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A Glossary of Typographic Terms and Usage

This typographic glossary is devoted to correct typographic terminology.To some, many of these terms might appear so basic that they don’t even need mentioning, but even at the Michigan Avenue ad agency where I worked there was very often confusion over such terms. What follows is a list of terms and their proper usage.

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Kernmaster’s Weblog


KERNING Let’s start with one of the very most basic terms — one from which we derive our name: kerning. Kerning refers to the spacing between individual letter pairs. We have found it very often confused with “tracking,” which is our next term.Since this is a term that is near to our heart (and to the focus of this web site), for more information on how to best adjust kerning in desktop applications, see KERNING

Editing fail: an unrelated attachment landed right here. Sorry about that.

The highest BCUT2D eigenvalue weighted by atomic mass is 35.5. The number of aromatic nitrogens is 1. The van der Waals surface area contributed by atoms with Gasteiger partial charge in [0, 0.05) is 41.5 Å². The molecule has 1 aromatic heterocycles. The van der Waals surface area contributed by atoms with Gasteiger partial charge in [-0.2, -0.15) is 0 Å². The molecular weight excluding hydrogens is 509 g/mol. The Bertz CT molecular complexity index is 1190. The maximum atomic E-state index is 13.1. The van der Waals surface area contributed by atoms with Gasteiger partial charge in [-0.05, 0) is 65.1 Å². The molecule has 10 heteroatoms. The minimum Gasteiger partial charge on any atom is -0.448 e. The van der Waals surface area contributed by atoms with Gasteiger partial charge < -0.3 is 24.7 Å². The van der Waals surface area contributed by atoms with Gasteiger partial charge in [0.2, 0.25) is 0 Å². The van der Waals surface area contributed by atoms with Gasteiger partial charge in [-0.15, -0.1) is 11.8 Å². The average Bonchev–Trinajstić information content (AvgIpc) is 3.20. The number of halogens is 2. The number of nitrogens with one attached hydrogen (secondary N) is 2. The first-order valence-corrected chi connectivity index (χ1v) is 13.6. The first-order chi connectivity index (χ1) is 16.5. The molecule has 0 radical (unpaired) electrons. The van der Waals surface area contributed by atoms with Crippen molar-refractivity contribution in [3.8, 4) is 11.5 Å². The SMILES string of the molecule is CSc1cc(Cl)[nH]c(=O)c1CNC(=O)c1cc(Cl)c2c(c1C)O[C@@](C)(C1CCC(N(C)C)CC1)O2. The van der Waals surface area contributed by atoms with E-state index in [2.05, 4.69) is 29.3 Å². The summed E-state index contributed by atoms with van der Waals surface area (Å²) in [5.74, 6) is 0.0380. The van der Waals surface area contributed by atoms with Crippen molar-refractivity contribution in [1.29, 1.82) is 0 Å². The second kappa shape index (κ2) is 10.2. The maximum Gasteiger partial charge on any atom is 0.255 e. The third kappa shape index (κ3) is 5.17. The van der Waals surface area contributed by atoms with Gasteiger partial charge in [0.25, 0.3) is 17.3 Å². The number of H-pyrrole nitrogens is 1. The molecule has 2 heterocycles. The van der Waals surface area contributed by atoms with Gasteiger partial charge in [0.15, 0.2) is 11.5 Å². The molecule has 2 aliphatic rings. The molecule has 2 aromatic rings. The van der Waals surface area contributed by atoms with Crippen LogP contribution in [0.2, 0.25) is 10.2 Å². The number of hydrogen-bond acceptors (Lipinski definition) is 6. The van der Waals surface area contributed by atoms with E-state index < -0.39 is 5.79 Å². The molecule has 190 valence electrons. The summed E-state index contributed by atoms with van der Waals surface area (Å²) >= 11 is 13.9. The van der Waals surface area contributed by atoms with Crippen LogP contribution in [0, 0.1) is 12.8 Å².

TRACKING Tracking refers to the letter space that is applied to groups of letters, usually at least a full word, but it can often be used on a full line, full paragraph, or even on the full body of text. The term is often confused with kerning.
LEADING Leading refers to the vertical space between lines. The term goes back to the old days of setting type with hot metal letters. A bead of lead was laid between lines to create line spacing.
UPPER CASE Capital letters. The term comes from where the capital letters used to be stored: in the UPPER case.
LOWER CASE Noncapital letters. The term comes from where the lower-case letters used to be stored: in the LOWER case.

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